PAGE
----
While water intake needs vary for every person, a general rule of thumb is to aim for a minimum of eight, 8-ounce glasses per day or about half of your body weight in ounces. Depending on the weather and your activity level, you may need even more.
4. Scope out food labels
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While it’s a good idea to avoid foods that list sugar as the first or second ingredient, it’s not always that simple. In an effort to avoid listing sugar as the first ingredient, some food manufacturers use different types of sugar (and there are lots of them) in their products, all of which are listed individually — and therefore in smaller amounts — which can make it difficult to determine how much total sugar is in that food.9
What’s more, manufacturers are not required — at least for now — to differentiate between naturally-occurring sugar (such as that in fruit) and added sugar; they only need to list a product’s total amount of sugar. However, that’s due to change in the near future as manufacturers will be required to disclose whether added sugars are included in a product on the food label.13,14
You’ll find added sugar information on all of Jenny Craig food products by 2020. Here are 5 other little-known facts about Jenny Craig food.
In the meantime, the Arthritis Foundation13 advises that you watch for ingredients ending in -ose, which indicates some type of sugar; examples include dextrose, fructose, glucose, maltose and sucrose. Also keep an eye out for the following ingredients, all of which constitute added sugars:9
- Agave nectar
- Brown sugar
- Cane sugar
- Corn sweetener
- Corn syrup
- Evaporated cane juice
- Fruit juice concentrates
- High-fructose corn syrup
5. Watch for sugar in unsuspecting places
In addition to obvious items such as candy and sugary drinks, added sugar can lurk in some less-obvious places, according to the Academy of Nutrition and Dietetics:14
- Canned fruit
- Condiments (barbecue sauce, ketchup, etc.)
- Dried fruit
- Fruit juices
- Pasta sauce
- Salad dressing and other condiments
6. Pay attention to high-fructose corn syrup
High-fructose corn syrup is an artificial sugar made by processing corn starch. It’s found in many food products including soda, candy, condiments and ice cream, to name a few. The Cleveland Clinic notes that high-fructose corn syrup is cheaper to produce, sweeter and absorbed quicker by the body than regular sugar.1 While not all experts agree, some say that eating too much high-fructose corn syrup can increase the risk of high blood pressure, insulin resistance, obesity and Type 2 diabetes.1 High-fructose corn syrup can usually be spotted on food labels.
7. Watch your portion sizes
Just as keeping an eye on your portion sizes is important for weight loss, doing so is also a good strategy for reducing the amount of sugar in your diet — especially when it comes to desserts, sweet snacks and other foods that are high in sugar.
8. Choose fresh fruit over dried
Although they’re often touted as being healthy, dried fruits — even if they have no added sugar — can be brimming with sugar (albeit the natural form). Due to the removal of water — the sugar is more concentrated in dried fruit. Take raw apricots for example. 100 grams of the fresh variety contain 9.24 grams of sugar;15 whereas 100 grams of dried apricots contain 37.25 grams — and that’s with no added sugar!16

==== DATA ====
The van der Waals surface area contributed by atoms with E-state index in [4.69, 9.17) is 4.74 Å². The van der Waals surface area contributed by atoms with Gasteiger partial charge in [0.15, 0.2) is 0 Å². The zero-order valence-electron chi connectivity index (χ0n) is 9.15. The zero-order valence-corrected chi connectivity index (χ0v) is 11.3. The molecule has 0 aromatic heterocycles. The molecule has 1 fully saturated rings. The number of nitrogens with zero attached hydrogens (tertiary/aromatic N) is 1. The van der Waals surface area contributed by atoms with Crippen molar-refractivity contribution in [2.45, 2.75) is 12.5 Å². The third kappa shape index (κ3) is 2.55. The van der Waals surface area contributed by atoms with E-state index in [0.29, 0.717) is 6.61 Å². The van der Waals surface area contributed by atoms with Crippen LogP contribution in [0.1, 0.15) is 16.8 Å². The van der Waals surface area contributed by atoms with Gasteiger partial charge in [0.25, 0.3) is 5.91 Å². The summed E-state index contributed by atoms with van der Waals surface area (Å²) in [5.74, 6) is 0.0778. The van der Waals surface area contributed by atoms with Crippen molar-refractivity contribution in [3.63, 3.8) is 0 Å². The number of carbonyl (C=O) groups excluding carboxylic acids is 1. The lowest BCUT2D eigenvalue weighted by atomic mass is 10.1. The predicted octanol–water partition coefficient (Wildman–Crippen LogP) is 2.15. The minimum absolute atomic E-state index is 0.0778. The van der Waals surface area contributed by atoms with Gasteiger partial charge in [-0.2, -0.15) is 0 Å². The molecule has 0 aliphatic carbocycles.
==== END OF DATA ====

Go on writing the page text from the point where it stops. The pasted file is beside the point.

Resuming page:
9. Opt for healthier desserts
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Why tempt yourself with all those delicious (but unhealthy!) foods that are brimming with sugar? Stock your fridge with healthy dessert alternatives instead, such as nonfat yogurt and fruit. Or opt for a healthier version of your favorite treat. Jenny Craig’s Peanut Butter Cookies taste like a decadent treat, but they’ve only got 4 grams of added sugar!
10. Try these additional tips
Here are several additional strategies to help reduce the amount of added sugar in your diet:6
- Opt for unsweetened versions of foods like plain yogurt. If you want to add a little sweetness, slice up some fresh fruit!
- Watch for sugar in reduced-fat foods. Manufacturers often add extra sugar even though they’re removing fat.
- Eat a healthy breakfast. Eating a healthy, filling, nutritious meal may make you less likely to cave in to cravings later; eggs, fruit and oatmeal are all good choices.
The bottom line: Eating too much sugar can impact your weight loss goals and your health. We hope this information provides even more reason to reduce your sugar intake and follow a low-sugar diet plan.
Want help crafting a diet plan that fits your lifestyle? Jenny Craig can help! Whether you want a low-sugar plan, a meatless one, or one crafted just for women or men, our personalized meal plans can help you work toward your weight-loss goals.
Carole is an award-winning journalist based in Southern California who specializes in health and wellness topics. Her work has appeared in Parents, Fit Pregnancy, Mom & Baby, Yahoo News, Viv magazine and Lifescript. She's won several national awards for her work including a National Science Award and two National Health Information awards. A frequent contributor to Jenny Craig’s Blog, Healthy Habits, she enjoys gardening, spending time at the beach and adopting far too many rescue animals in her spare time.
Favorite healthy snack: jicama dipped in homemade hummus
Briana is a Registered Dietitian Nutritionist and Certified Personal Trainer for Jenny Craig, based in Carlsbad, California. She is passionate about utilizing food as functional and preventative medicine. Guided by a simplistic and optimistic approach, Briana’s philosophy is to help people improve their health and achieve their goals through the development of sustainable habits to live a healthy life. In her free time, you can find her strength training, indoor cycling, coffee tasting, and at local eateries with her husband and two dogs.
Favorite healthy snack: peanut butter with celery alongside a grapefruit-flavored sparkling water (so refreshing!)
This article is based on scientific research and/or other scientific articles and was written by an experienced health and lifestyle contributor and reviewed by certified professionals.